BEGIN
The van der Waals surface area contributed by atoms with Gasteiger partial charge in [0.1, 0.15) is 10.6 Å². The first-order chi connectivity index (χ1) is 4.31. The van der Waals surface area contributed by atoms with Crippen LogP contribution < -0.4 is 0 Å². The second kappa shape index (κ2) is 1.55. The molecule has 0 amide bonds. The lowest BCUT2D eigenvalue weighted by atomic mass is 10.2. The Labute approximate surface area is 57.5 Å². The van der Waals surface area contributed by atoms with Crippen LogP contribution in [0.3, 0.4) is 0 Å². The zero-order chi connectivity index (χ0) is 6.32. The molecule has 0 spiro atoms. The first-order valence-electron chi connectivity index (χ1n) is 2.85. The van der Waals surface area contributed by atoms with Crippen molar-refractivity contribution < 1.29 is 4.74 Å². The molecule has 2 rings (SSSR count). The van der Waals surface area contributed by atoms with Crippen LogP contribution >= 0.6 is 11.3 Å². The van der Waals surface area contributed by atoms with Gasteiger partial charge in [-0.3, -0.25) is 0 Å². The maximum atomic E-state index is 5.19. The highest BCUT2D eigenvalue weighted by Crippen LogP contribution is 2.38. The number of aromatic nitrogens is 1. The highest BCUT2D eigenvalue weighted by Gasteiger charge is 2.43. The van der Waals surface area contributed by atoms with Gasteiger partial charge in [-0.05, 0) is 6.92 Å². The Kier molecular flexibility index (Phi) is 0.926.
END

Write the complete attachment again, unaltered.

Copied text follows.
The van der Waals surface area contributed by atoms with Gasteiger partial charge in [0.1, 0.15) is 10.6 Å². The first-order chi connectivity index (χ1) is 4.31. The van der Waals surface area contributed by atoms with Crippen LogP contribution < -0.4 is 0 Å². The second kappa shape index (κ2) is 1.55. The molecule has 0 amide bonds. The lowest BCUT2D eigenvalue weighted by atomic mass is 10.2. The Labute approximate surface area is 57.5 Å². The van der Waals surface area contributed by atoms with Crippen LogP contribution in [0.3, 0.4) is 0 Å². The zero-order chi connectivity index (χ0) is 6.32. The molecule has 0 spiro atoms. The first-order valence-electron chi connectivity index (χ1n) is 2.85. The van der Waals surface area contributed by atoms with Crippen molar-refractivity contribution < 1.29 is 4.74 Å². The molecule has 2 rings (SSSR count). The van der Waals surface area contributed by atoms with Crippen LogP contribution >= 0.6 is 11.3 Å². The van der Waals surface area contributed by atoms with Gasteiger partial charge in [-0.3, -0.25) is 0 Å². The maximum atomic E-state index is 5.19. The highest BCUT2D eigenvalue weighted by Crippen LogP contribution is 2.38. The number of aromatic nitrogens is 1. The highest BCUT2D eigenvalue weighted by Gasteiger charge is 2.43. The van der Waals surface area contributed by atoms with Gasteiger partial charge in [-0.05, 0) is 6.92 Å². The Kier molecular flexibility index (Phi) is 0.926.